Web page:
Massachusetts Institute of Technology
MIT Department of Urban Studies and Planning
Examines the worldwide trends of increasing demographic complexity as it relates to the practice of planning and students’ own capabilities. Students will engage around topics of cultural competency, power analyses, and facilitative leadership through readings, guest speakers, and facilitative leadership training.
Develops a strong strategic understanding of how best to deliver various types of projects in the built environment. Examines the compatibility of various project delivery methods, consisting of organizations, contracts, and award methods, with certain types of projects and owners.
Building on 11.351, studies key issues of principal asset management agreements, through the lens of the real estate developer/investor, in connection with the value creation, financing and restructuring phases of a real estate venture. Value creation phase focuses on negotiating office and retail leases.
Investigates the economics and finance of securitization, a practice that allows illiquid assets to be transformed into more liquid securities. Considers the basic mechanics of structuring deals for various asset-backed securities. Investigates the pricing of pooled assets, using Monte Carlo and other option pricing techniques, as well as various trading strategies used in these markets.
This course will focus on innovations occurring at local and state levels as seedbeds for future national employment policies. We will examine how this has occurred in earlier points in history (e.g.
The evolving organization and operation of real estate capital markets. Sources of real estate capital. Primary and secondary mortgage markets. The investment behavior of real estate assets. The development of REITs and securitized debt markets. Advanced pricing techniques for complex real estate securities. First half of the term subject. Prerequisites: 11.431, 15.401, 15.402, or 15.407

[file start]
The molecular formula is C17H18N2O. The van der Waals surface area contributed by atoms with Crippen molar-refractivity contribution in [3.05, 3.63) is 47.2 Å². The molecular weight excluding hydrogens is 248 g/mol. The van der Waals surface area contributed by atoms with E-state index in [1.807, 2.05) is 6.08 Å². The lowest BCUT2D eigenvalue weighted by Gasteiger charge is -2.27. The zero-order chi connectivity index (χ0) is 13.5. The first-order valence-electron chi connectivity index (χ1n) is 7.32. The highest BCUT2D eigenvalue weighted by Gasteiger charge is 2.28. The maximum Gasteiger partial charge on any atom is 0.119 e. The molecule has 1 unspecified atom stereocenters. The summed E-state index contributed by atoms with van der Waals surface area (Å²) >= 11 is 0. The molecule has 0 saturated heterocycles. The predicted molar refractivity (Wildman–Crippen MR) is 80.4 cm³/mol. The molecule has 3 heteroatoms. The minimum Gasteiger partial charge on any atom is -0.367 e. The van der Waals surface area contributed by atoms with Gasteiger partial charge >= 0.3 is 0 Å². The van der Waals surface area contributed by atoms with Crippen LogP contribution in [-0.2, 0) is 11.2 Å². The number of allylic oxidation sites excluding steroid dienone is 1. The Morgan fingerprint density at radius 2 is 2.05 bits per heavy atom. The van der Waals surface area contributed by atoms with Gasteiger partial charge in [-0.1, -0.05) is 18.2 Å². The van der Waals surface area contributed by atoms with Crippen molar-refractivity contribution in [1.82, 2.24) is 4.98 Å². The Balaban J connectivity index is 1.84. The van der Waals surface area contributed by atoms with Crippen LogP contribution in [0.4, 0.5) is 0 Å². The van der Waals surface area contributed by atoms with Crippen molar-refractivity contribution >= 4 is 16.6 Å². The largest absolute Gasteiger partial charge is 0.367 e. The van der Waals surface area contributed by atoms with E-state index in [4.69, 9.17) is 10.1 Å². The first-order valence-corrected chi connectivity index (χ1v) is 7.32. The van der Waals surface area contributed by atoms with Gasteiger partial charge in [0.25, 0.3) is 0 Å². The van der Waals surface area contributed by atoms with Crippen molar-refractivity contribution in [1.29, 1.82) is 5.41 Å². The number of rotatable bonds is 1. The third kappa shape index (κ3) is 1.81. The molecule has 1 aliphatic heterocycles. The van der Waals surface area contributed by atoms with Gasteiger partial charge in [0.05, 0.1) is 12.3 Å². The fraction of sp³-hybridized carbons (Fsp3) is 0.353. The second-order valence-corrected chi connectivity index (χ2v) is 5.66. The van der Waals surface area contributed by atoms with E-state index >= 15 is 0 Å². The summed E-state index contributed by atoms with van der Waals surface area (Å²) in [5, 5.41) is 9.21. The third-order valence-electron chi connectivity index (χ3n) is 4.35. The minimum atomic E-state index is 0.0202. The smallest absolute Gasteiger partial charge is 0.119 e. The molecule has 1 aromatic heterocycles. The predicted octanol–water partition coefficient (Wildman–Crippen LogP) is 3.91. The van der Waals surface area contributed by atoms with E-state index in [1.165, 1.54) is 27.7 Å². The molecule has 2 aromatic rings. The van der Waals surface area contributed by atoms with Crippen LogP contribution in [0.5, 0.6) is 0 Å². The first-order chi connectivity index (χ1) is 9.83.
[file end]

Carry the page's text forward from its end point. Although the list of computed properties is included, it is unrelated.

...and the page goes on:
Introduction to analytical tools to support design and decision-making in real estate and infrastructure development. Particular focus on identifying and valuing sources of flexibility using real options, Monte-Carlo simulation, and other techniques from the field of engineering systems. Integrates economic and engineering perspectives, and is suitable for students with various backgrounds.
Workshop explores the integration of economic development and physical planning interventions to revitalize urban commercial districts.
Provides students with an opportunity to do team projects in the Dudley neighborhood as part of a ongoing commitment of DUSP to work with the DSNI on projects ranging from the building design, housing, energy, food systems, education, economic cooperatives, community arts and citizen engagement.
This course begins with readings on the subjects of politics and planning, that is, the people. The initial classes will discuss the lives and perspectives of blacks, working class whites, and immigrants as illuminated through fictional narratives. The aim is to ground democracy’s potential within its principal components—the people themselves.